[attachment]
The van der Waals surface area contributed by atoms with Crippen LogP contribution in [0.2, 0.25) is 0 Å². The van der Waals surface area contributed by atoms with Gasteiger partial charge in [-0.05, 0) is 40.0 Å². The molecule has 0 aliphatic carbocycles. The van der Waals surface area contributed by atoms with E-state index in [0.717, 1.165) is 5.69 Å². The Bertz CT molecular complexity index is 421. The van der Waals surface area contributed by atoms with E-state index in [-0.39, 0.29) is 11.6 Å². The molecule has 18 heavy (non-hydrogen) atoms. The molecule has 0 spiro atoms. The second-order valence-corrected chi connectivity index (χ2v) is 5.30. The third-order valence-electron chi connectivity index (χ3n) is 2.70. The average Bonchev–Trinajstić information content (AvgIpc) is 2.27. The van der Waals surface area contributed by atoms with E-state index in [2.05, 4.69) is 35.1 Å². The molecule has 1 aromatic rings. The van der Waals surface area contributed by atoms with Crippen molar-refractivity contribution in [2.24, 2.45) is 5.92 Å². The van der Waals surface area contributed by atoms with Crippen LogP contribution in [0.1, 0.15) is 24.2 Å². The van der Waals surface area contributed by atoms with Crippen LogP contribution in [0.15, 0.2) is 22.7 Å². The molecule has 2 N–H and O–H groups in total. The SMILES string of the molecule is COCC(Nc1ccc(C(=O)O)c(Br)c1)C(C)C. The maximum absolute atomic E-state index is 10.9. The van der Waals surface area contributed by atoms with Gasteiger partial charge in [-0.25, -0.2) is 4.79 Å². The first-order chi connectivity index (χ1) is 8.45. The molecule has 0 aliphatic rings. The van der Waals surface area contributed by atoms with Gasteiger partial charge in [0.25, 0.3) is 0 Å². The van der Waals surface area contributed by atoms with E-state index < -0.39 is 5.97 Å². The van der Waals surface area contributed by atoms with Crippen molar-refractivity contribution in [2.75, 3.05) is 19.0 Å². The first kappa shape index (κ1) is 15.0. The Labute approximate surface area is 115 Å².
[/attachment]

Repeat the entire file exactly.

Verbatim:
The van der Waals surface area contributed by atoms with Crippen LogP contribution in [0.2, 0.25) is 0 Å². The van der Waals surface area contributed by atoms with Gasteiger partial charge in [-0.05, 0) is 40.0 Å². The molecule has 0 aliphatic carbocycles. The van der Waals surface area contributed by atoms with E-state index in [0.717, 1.165) is 5.69 Å². The Bertz CT molecular complexity index is 421. The van der Waals surface area contributed by atoms with E-state index in [-0.39, 0.29) is 11.6 Å². The molecule has 18 heavy (non-hydrogen) atoms. The molecule has 0 spiro atoms. The second-order valence-corrected chi connectivity index (χ2v) is 5.30. The third-order valence-electron chi connectivity index (χ3n) is 2.70. The average Bonchev–Trinajstić information content (AvgIpc) is 2.27. The van der Waals surface area contributed by atoms with E-state index in [2.05, 4.69) is 35.1 Å². The molecule has 1 aromatic rings. The van der Waals surface area contributed by atoms with Crippen molar-refractivity contribution in [2.24, 2.45) is 5.92 Å². The van der Waals surface area contributed by atoms with Crippen LogP contribution in [0.1, 0.15) is 24.2 Å². The van der Waals surface area contributed by atoms with Crippen LogP contribution in [0.15, 0.2) is 22.7 Å². The molecule has 2 N–H and O–H groups in total. The SMILES string of the molecule is COCC(Nc1ccc(C(=O)O)c(Br)c1)C(C)C. The maximum absolute atomic E-state index is 10.9. The van der Waals surface area contributed by atoms with Gasteiger partial charge in [-0.25, -0.2) is 4.79 Å². The first-order chi connectivity index (χ1) is 8.45. The molecule has 0 aliphatic rings. The van der Waals surface area contributed by atoms with Gasteiger partial charge in [0.25, 0.3) is 0 Å². The van der Waals surface area contributed by atoms with E-state index < -0.39 is 5.97 Å². The van der Waals surface area contributed by atoms with Crippen molar-refractivity contribution in [2.75, 3.05) is 19.0 Å². The first kappa shape index (κ1) is 15.0. The Labute approximate surface area is 115 Å².